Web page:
Asked to comment on criticism of the PPP, a spokesman for the U.S. Treasury said in an email that the program was designed to "provide vital capital to small businesses to put Americans back to work" and that companies that don't comply with the requirements won't be eligible to have the loan forgiven.
Critics of the program say the rules made it too easy for companies to take the loans and leave their workers unemployed for months or permanently.
After eight years of working at the swanky Mr. C Beverly Hills hotel in L.A.'s Pico-Robertson neighborhood, Rosalia Rodriguez was laid off from her job as a minibar inspector in March when the pandemic pushed hotel demand to record lows.
The 52-year-old single mother who earned $19 per hour is now trying to make ends meet on unemployment checks and wondering how she can afford health insurance and to help her daughter start college at Cal State L.A. this year.
"I really want to go back,” Rodriguez said. "I put too much time and effort there.”
The hotel has remained open, and its owner, Morning View Hotels, accepted a PPP loan of between $1 million and $2 million in May with the intent to retain 127 jobs, according to federal data.
Omar Marquez, 42, who was laid off in March as a room inspector at Mr. C, said he also has not been called back and is struggling to make ends meet on unemployment benefits. The married father of two has looked for work but said the job market is "kinda dead."
"I'm in survival mode," he said. "Everything stops when you are terminated. All your plans for your future goals end."
Bob Ghassemieh, a representative for Morning View, declined to comment on the PPP loan his company accepted except to say that the money was "100% being used within the authorized guidelines of the program."
That's cold comfort to Marquez. "I know they are just taking advantage of these programs,” he said.
At the DoubleTree hotel, the owner applied for the federal loan on the premise that it would be used to retain 176 jobs. But union leaders say it doesn't appear that the money has yet been used to retain that many jobs.
Before the pandemic struck, the hotel employed more than 140 unionized workers, according to Unite Here Local 11, which represented them. Now it employs only 36, the union said. Because unionized workers tend to make up about 90% of hotel employees, union organizers say it is unlikely the DoubleTree has 176 workers on its payroll.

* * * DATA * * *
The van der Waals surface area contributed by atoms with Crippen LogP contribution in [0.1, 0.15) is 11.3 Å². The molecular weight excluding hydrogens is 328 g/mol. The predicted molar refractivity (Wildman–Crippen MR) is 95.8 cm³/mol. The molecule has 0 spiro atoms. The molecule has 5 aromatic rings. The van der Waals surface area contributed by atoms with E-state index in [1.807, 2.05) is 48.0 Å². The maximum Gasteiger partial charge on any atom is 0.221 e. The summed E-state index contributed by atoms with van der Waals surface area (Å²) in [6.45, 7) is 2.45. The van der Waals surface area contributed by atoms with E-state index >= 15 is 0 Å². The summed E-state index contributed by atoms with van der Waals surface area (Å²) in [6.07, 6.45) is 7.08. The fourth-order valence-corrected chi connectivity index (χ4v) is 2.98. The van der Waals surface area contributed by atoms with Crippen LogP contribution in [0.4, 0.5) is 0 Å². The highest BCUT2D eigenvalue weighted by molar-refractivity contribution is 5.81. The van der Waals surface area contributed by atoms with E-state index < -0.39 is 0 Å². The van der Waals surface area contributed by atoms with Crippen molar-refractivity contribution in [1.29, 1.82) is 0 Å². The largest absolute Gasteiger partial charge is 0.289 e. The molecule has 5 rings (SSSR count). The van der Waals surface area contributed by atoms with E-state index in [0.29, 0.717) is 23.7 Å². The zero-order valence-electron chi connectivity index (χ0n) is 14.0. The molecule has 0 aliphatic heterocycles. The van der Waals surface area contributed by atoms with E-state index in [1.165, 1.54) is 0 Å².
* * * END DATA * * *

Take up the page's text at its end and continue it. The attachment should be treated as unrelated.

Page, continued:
The program would have been more effective at keeping people employed if the money were issued directly to the workers, as has been done in response to the pandemic in several European countries, said Eileen Appelbaum, co-director of the Center for Economic and Policy Research think tank in Washington, D.C.
"It's not a well-designed program," she said. "There are better ways to do it."
Among the most cited problem of the PPP was that the money was doled out by the SBA through SBA-approved lenders.
Critics said they believe banks expedited the larger loans to their favorite clients because the banks earned fees on a sliding scale, ranging from 1% to 5% of the total amount.
Mom-and-pop businesses' applications for smaller loans were either ignored or pushed to the back of the line, critics say.
"From the start, the biggest issue was that smaller business didn’t have access," said Torres of the Center for Responsible Lending.
Several of the country's largest banks have defended their roles in the program, telling Forbes that they donated the fees they earned from the program to charitable causes.
Alexandra Merlino, financial director for CicLAvia, the Los Angeles nonprofit that organizes bicycling events to promote healthy transportation options, said her group tried but couldn't get a PPP loan through a large bank, which she declined to name.
Merlino said the group wanted a loan to cover the salaries of nine staffers for six weeks.
CicLAvia ultimately landed a PPP loan through a community development organization known for giving loans to low-income residents for home repairs and down payments.
"I think the program was set up for small groups like us, but banks that were in charge of issuing the money gave customers they have relationships with first access,” she said.
The program has some supporters, including David Shulman, a senior economist at the UCLA Anderson School of Management. He said he helped the preschool at his synagogue and his daughter's farm-to-table restaurant apply for PPP loans. In both cases, he said, the money helped rehire laid-off workers.
Still, Shulman acknowledges that the program had some deficiencies.
"You don't expect on the first time that you will have perfection," he said.
For the record:
4:36 PM, Sep. 05, 2020: An earlier version of this story said Rosalia Rodriguez was laid off from a DoubleTree hotel. She was laid off from the Mr. C Beverly Hills hotel.
Source: Hugo Martín/yahoo.com
Date Posted: Sunday, September 6th, 2020 , Total Page Views: 396